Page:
I wonder what libraries do last 3 games use because they have more lines than doom does...

In the case of WorldForge, I think it's because it's a 15-year-old vaporware "game" that was rewritten numerous times and offers several clients (2D, 3D, this or that toolkit) for the same game. In the case of PlaneShift, I think it's because over half of the lines are XML. If you count only C++, the LoC count is closer to 500k.

Then there is Warzone 2100, originally a commercial game, with no less than 799,999 lines of code (was that on purpose?), not counting comments and blanks!

The most interesting cases for me are those of well-establlished, and enjoyable games like OpenTTD, Battle for Wesnoth, naev and Freeciv. Most of those seem to hover around a relatively sane 200 to 300K lines.

General / Re: Linux , how to link static?
« on: July 15, 2013, 10:29:07 pm »
`gcc -static ...` tries to link everything statically... which is baaaad. So distros go out of their way to make it imposible.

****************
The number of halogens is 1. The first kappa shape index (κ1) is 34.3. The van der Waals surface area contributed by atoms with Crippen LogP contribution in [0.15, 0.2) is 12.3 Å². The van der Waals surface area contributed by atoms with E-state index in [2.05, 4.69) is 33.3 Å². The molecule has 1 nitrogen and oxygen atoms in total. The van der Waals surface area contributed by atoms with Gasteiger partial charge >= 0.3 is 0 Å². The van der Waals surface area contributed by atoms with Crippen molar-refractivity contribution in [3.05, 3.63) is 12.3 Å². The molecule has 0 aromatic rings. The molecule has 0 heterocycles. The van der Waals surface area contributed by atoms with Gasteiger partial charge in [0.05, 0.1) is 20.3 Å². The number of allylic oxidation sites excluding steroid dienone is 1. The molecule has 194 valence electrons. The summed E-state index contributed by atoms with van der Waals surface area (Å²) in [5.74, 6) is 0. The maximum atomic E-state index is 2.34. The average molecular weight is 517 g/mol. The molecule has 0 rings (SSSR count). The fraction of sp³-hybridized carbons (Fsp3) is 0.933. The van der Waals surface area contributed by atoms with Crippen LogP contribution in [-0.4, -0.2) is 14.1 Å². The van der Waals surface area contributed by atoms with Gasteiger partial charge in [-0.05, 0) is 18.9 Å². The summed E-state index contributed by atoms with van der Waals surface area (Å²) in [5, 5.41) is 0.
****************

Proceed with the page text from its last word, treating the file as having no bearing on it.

If you want to link some stuff statically, you should just link their .o files, from the SFML compilation. Or, bettter, use libtool to make a libsfml-*-.la, which is actually just a description of what to link, and "link" that.

EDIT: Just to make this clear, it would be e.g.:
gcc -lstdc++ -o my-app my-app.cc smfl-source-dir/Display.o smfl-source-dir/Mouse.o...
If you add -lsfml-* in there it will still try to dynamically link, of course.

SFML projects / Re: The best SFML games
« on: July 15, 2013, 11:52:49 am »
The games I developed myself are Airport (top view air traffic controller) [...]

I should give that one a try... I am sucker for BSD games, and atc (which I assume served as inspiration for this game) was one of my favorites. Probably second only to sail.

EDIT: It demands libglew1.5, and my distro only offers 1.7 or 1.8 :(
EDIT2: Virtualbox saved the day. Fun little game! It's sometimes a bit hard to click on the planes, though.